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Florida Conservatives Fight For Second Amendment

Ashley Moody
In past CHQ articles
we’ve explained how the Far Left has raised governing by phony constitutional amendment to an art form in certain states, with Florida being one of their top targets.

This year is no different, with Far Left-backed organizations gathering signatures for amendments to raise the Sunshine State’s minimum wage to $15.00 per hour and criminalize the ownership of semi-automatic rifles and shotguns.

Or friends at the NRA-ILA report an anti-gun organization called BAWN (Ban Assault Weapons Now) has been gathering petition signatures in an effort to put a constitutional amendment on the November 2020 election ballot to ban possession of so-called "assault weapons."  In reality, the amendment would effectively ban all semi-automatic long guns.

Under the proposed ballot language, possession of commonly owned long guns like the Ruger 10-22 rifles (including youth models), Marlin Model 60 .22 rifles, Remington Model 1100 shotguns, Benelli semi-automatic shotguns (and on and on) would be banned.

We’ve reviewed the ballot language and we agree with the NRA-ILA; proponents are intentionally attempting to confuse voters by calling it an "Assault Weapons" ban. 

In order to get their fraudulent amendment on the ballot, they must not only collect signatures from unsuspecting voters, they must also convince the Florida Supreme Court that the language is clear and unambiguous.   

Our Florida readers and friends need to understand that these gun banners want to put a GUN BAN IN THE FLORIDA CONSTITUTION so that when their scheme is exposed as a fraud, it can't be fixed by the legislature.

Fortunately for Floridians they have a principled limited government constitutional conservative Attorney General, Ashley Moody, to defend their right to keep and bear arms, as protected by the Constitution of the United States.

According to a November 4, 2019 report by Dara Kam for, Attorney General Moody filed an initial document with the Florida Supreme Court in July indicating she would seek to block the amendment. Her office and the gun-rights groups filed detailed briefs last Friday.

Moody, a Republican, called the proposal "virtually a blanket ban" on long guns.

The ballot proposal would prohibit possession of "semi-automatic rifles and shotguns capable of holding more than 10 rounds of ammunition at once, either in a fixed or detachable magazine, or any other ammunition-feeding device."

The proposal would essentially ban all long guns because they can be fitted with accessories that would allow them to hold more than 10 rounds of ammunition at once, Moody's lawyers and other opponents of the measure argued.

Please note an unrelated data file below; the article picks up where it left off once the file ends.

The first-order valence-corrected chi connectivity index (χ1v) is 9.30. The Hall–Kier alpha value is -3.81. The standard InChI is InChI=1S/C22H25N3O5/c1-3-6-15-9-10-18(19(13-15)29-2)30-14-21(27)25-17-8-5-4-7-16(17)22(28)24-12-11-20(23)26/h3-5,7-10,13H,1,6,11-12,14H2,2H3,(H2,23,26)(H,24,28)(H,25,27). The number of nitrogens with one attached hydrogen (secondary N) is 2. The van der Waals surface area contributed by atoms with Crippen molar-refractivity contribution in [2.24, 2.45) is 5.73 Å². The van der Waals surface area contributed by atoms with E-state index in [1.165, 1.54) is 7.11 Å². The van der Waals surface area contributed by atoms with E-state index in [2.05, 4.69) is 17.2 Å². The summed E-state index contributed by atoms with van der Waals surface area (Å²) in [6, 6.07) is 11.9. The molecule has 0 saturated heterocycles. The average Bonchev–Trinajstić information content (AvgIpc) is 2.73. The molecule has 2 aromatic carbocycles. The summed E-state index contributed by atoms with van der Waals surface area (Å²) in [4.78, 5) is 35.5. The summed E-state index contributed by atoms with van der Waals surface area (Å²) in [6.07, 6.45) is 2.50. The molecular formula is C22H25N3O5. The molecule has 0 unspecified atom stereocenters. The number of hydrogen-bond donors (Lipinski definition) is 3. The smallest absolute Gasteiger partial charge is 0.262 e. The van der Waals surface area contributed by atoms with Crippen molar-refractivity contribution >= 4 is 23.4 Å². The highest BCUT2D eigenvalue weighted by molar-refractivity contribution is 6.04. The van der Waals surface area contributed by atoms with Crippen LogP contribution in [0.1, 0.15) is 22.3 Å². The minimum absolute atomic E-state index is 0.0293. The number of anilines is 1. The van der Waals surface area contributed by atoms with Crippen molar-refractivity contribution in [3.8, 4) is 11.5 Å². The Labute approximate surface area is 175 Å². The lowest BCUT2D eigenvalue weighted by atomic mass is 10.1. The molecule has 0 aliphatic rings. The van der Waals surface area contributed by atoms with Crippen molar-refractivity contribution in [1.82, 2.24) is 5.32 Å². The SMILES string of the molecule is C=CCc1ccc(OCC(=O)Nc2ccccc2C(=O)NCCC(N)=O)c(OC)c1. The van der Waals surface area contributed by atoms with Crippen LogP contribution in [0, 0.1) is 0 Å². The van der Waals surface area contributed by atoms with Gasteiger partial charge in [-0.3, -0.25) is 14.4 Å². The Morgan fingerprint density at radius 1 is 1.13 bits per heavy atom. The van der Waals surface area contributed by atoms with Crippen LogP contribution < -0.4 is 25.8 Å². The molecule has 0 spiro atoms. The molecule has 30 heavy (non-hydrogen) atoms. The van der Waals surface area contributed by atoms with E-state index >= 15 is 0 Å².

"The proposed amendment is, in practical application, a ban on virtually all semi-automatic long guns. This is so because virtually all semi-automatic long guns --- either off-the-shelf or by virtue of broadly available accessories --- hold, or are 'capable' of holding, more than 10 rounds of ammunition,"  Moody's lawyers wrote in a 27-page brief. "The ballot summary does not disclose this effect, which Florida voters are unlikely to understand absent explanation."

The proposal also "exempts and requires registration of assault weapons lawfully possessed" at the time the measure would go into effect.

But that provision in the ballot summary also is misleading because "it misstates the nature of the exemption," which would apply only to current owners, Moody's lawyers argued.

"In other words, the ballot summary creates the false impression that current owners who register their firearms would be able to lawfully transfer ownership of those firearms," Deputy Solicitor General James H. Percival wrote.

Lawyers representing the National Shooting Sports Foundation also argued that the proposed amendment "is an unlawful threat to the rights" of its members "who engage in lawful commerce in firearms and ammunition ... as well as the interests of its outdoorsmen and sportsmen members."

As a Floridian we agree with the NRA analysis, which says the proposal fails to inform voters that it would affect not only the personal possession of most semi-automatic long guns, but also the manufacture and export of those weapons, and "thus prohibits an entire industry" in Florida.

The NRA's lawyers also argued that the term "assault weapons" is misleading "because it evokes deceptive imagery of military-grade, combat-style weaponry," but actually would affect a "much broader spectrum of firearms that includes virtually every semi-automatic rifle and shotgun on the market today."

To reach the ballot, Ban Assault Weapons NOW would need the Supreme Court to sign off on the wording. Also, it would need to submit 766,200 valid petition signatures to the state by a February deadline. As of Monday afternoon, it had submitted 115,529.

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